In response, Orbán upped the stakes in his rhetorical attacks on Soros, calling him “the most corrupt man in the world” and claiming Hungary is the victim of shadowy Soros networks.

The latest bout of Soros-mania has even touched the actor George Clooney, who irritated the Hungarian government when he conflated “hate and anger” with Orbán’s government. In response, pro-government media dug up a photo of Clooney with Soros’s son, and suggested the actor was parroting the billionaire’s talking points. It prompted the actor to release a statement saying he had only met Soros and his son once. “Orbán’s propaganda machine is lying,” he said, though he went on to praise the work done by Soros foundations across the world.

The most disturbing episode of the recent anti-Soros campaign was an article written for a pro-government website by Szilárd Demeter, a ministerial commissioner and Orbán-appointed museum director. He called Soros a “liberal Führer” who wanted to persecute Hungarians and Poles. “Toxic gas flows from the capsule of a multicultural open society,” he wrote.

Even by the standards of official Hungarian discourse on Soros, the outburst was shocking, prompting critical responses from the US and Israeli embassies as well as Jewish organisations, particularly given its target was a Holocaust survivor. In the end, Demeter withdrew the article, though he did not apologise.

Critics suggest the increasingly inflammatory rhetoric could be a device to deflect attention from the worsening coronavirus situation in Hungary, as well as from the tricky corner Orbán is now in with the negotiations in Brussels.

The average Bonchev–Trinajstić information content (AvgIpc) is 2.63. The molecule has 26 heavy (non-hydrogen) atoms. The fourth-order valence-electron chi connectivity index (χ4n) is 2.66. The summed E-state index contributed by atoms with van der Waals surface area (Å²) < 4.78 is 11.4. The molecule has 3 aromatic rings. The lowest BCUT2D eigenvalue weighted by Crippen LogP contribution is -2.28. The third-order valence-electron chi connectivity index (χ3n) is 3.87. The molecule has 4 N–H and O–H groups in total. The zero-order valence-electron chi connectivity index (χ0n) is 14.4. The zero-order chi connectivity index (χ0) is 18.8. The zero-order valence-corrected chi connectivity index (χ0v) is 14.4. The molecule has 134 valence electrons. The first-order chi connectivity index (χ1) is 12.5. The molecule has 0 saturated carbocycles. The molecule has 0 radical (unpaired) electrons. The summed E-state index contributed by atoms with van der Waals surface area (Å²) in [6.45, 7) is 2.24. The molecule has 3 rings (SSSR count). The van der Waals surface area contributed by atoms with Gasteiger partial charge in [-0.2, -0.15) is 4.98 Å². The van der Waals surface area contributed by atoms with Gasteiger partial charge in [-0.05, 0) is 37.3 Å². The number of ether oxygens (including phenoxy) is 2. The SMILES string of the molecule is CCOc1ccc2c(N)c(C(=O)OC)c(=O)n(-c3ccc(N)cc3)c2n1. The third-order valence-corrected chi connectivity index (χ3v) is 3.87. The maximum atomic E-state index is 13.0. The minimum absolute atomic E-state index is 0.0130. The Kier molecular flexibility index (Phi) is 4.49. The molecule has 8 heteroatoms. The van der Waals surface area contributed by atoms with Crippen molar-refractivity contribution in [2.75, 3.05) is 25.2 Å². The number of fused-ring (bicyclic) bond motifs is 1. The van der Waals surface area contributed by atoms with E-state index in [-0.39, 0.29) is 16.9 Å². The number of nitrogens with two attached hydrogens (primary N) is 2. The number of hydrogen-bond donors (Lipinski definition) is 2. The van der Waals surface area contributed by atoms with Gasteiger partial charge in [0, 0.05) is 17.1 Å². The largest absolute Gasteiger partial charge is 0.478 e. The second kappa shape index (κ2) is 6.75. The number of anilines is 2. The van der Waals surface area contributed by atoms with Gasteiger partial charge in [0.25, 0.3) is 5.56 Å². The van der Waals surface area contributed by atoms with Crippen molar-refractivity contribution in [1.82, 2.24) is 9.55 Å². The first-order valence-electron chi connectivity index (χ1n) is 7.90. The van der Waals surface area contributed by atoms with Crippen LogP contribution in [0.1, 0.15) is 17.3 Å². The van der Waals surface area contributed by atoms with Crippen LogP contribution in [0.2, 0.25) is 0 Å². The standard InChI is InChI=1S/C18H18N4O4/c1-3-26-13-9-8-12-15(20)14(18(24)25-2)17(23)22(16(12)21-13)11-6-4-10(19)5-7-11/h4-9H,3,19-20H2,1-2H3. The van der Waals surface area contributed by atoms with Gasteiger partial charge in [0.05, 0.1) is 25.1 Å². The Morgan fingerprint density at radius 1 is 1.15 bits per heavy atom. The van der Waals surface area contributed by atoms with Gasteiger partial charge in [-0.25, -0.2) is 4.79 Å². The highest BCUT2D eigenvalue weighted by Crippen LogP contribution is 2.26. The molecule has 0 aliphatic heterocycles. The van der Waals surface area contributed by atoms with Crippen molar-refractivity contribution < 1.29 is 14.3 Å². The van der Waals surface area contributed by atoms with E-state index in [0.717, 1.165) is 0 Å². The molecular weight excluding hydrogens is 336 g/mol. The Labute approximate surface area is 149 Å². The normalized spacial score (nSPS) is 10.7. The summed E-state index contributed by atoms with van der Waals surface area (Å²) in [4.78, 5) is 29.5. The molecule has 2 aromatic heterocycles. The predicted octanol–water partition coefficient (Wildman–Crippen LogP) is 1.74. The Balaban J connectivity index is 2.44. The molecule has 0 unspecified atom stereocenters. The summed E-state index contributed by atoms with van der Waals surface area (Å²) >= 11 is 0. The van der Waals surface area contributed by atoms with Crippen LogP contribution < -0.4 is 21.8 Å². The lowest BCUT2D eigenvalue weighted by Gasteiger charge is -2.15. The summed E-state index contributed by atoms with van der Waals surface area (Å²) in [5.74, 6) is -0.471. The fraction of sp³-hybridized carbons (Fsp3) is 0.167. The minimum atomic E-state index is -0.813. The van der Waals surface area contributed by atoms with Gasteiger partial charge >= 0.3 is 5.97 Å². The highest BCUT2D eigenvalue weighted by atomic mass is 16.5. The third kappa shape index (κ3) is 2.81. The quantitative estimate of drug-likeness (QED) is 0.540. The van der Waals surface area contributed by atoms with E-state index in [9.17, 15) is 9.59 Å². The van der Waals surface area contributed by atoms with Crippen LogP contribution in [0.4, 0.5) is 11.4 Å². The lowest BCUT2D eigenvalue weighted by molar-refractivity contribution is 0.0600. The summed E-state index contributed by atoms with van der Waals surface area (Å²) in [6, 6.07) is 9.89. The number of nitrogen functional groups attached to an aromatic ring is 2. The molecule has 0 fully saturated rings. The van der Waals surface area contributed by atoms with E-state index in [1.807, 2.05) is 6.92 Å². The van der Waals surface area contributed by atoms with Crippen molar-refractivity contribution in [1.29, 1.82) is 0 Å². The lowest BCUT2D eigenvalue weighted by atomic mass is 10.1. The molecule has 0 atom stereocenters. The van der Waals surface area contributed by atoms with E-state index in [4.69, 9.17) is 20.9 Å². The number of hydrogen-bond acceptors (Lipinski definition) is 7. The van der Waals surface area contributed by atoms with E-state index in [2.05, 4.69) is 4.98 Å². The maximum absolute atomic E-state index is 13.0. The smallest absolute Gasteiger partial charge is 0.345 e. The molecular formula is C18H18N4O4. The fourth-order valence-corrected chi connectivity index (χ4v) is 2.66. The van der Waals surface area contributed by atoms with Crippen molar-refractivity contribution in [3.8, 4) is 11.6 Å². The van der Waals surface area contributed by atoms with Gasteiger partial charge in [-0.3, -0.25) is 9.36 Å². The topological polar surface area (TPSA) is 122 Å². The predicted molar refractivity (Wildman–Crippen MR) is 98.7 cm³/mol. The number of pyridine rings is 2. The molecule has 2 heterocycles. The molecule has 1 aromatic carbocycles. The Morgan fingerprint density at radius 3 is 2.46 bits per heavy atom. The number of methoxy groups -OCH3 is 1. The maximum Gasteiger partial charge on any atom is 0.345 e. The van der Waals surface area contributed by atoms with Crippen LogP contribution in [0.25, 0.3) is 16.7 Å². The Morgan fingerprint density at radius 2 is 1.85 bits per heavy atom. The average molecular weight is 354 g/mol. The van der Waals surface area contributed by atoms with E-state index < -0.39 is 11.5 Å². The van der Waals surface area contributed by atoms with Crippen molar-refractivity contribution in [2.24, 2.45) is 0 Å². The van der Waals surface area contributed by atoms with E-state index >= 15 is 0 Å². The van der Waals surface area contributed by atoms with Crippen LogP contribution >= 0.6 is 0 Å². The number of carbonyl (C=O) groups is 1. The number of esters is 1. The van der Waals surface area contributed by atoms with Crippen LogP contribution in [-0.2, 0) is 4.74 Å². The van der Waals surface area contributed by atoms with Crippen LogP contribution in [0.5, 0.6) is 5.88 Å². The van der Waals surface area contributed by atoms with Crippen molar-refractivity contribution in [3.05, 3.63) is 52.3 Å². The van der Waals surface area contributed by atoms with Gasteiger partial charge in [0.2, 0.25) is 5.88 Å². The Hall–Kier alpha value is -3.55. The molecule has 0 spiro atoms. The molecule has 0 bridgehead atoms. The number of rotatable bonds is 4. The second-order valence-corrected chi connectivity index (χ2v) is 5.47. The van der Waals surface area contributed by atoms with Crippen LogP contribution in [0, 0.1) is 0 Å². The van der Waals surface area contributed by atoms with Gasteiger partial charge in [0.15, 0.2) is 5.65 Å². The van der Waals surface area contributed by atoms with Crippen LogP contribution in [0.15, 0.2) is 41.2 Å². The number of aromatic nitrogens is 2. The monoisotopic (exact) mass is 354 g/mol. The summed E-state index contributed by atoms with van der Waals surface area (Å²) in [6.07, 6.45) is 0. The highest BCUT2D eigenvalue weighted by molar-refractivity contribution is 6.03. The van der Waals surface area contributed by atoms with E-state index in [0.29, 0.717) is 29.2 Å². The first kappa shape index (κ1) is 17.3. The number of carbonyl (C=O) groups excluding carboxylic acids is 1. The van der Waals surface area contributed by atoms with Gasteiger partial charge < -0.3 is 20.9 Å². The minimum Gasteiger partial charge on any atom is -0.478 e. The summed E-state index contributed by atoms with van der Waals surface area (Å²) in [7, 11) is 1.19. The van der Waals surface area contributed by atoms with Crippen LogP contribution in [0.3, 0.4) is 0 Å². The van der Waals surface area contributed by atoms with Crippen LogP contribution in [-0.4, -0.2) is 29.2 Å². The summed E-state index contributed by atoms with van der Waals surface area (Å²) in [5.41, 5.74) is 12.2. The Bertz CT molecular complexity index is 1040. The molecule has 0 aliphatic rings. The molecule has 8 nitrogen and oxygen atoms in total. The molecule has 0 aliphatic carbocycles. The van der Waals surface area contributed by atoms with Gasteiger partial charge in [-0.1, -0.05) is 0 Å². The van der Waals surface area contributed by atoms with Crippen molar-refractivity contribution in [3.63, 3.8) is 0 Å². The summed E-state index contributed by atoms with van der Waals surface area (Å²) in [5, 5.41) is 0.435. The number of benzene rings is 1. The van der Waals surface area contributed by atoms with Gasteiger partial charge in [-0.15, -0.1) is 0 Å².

Hungarian-American investor George Soros attends a press conference at the foreign ministry in Berlin, Germany in 2017.
Hungarian-American investor George Soros attends a press conference at the foreign ministry in Berlin, Germany in 2017. Photograph: Ferdinand Ostrop/AP

Attention was briefly distracted from the budget negotiations this week when Fidesz MEP and leading Orbán confidant József Szájer resigned after he was detained by police leaving a gay orgy via a drainpipe with drugs in his backpack. It was an awkward scrape for someone who personally rewrote the Hungarian constitution to define marriage as a heterosexual institution.

Szájer is another Fidesz official who was once a recipient of a Soros scholarship but has now turned anti-Soros fighter. Perhaps surprisingly, Soros has not yet been blamed for Szájer’s decision to take part in the orgy, though some pro-government media commentators have suggested the incident was a set-up by foreign secret services.

Negotiations on the EU budget are about to enter a crunch phase. Earlier this week, the European commission warned it could create a new coronavirus recovery fund without the help of Hungary and Budapest, prompting Polish deputy prime minister Jarosław Gowin to say on Thursday that a compromise proposal could be possible.

Orbán, however, said on Friday that this would not work.

“The Poles cannot back out of the veto; our countries have signed a declaration stating that Hungary and Poland will support each other and will not accept a solution that’s unacceptable to the other,” he said.